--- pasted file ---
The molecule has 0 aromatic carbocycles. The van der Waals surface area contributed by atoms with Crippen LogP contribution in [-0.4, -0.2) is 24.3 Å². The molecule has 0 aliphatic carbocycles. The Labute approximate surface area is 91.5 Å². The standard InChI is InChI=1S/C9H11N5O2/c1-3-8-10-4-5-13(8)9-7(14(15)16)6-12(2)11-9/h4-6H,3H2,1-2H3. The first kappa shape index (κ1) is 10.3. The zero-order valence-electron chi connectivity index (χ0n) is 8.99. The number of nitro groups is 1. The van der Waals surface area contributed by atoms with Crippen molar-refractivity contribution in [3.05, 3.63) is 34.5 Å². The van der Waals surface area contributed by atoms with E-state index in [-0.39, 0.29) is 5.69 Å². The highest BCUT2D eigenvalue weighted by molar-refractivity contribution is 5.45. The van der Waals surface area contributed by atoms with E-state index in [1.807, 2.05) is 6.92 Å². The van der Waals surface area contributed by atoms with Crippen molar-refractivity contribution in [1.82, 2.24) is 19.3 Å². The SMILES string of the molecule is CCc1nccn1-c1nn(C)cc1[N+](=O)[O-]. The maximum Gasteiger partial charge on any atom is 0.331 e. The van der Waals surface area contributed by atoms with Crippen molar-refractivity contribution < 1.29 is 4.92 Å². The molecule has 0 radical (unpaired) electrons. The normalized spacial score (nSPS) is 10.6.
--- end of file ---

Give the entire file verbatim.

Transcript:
The molecule has 0 aromatic carbocycles. The van der Waals surface area contributed by atoms with Crippen LogP contribution in [-0.4, -0.2) is 24.3 Å². The molecule has 0 aliphatic carbocycles. The Labute approximate surface area is 91.5 Å². The standard InChI is InChI=1S/C9H11N5O2/c1-3-8-10-4-5-13(8)9-7(14(15)16)6-12(2)11-9/h4-6H,3H2,1-2H3. The first kappa shape index (κ1) is 10.3. The zero-order valence-electron chi connectivity index (χ0n) is 8.99. The number of nitro groups is 1. The van der Waals surface area contributed by atoms with Crippen molar-refractivity contribution in [3.05, 3.63) is 34.5 Å². The van der Waals surface area contributed by atoms with E-state index in [-0.39, 0.29) is 5.69 Å². The highest BCUT2D eigenvalue weighted by molar-refractivity contribution is 5.45. The van der Waals surface area contributed by atoms with E-state index in [1.807, 2.05) is 6.92 Å². The van der Waals surface area contributed by atoms with Crippen molar-refractivity contribution in [1.82, 2.24) is 19.3 Å². The SMILES string of the molecule is CCc1nccn1-c1nn(C)cc1[N+](=O)[O-]. The maximum Gasteiger partial charge on any atom is 0.331 e. The van der Waals surface area contributed by atoms with Crippen molar-refractivity contribution < 1.29 is 4.92 Å². The molecule has 0 radical (unpaired) electrons. The normalized spacial score (nSPS) is 10.6.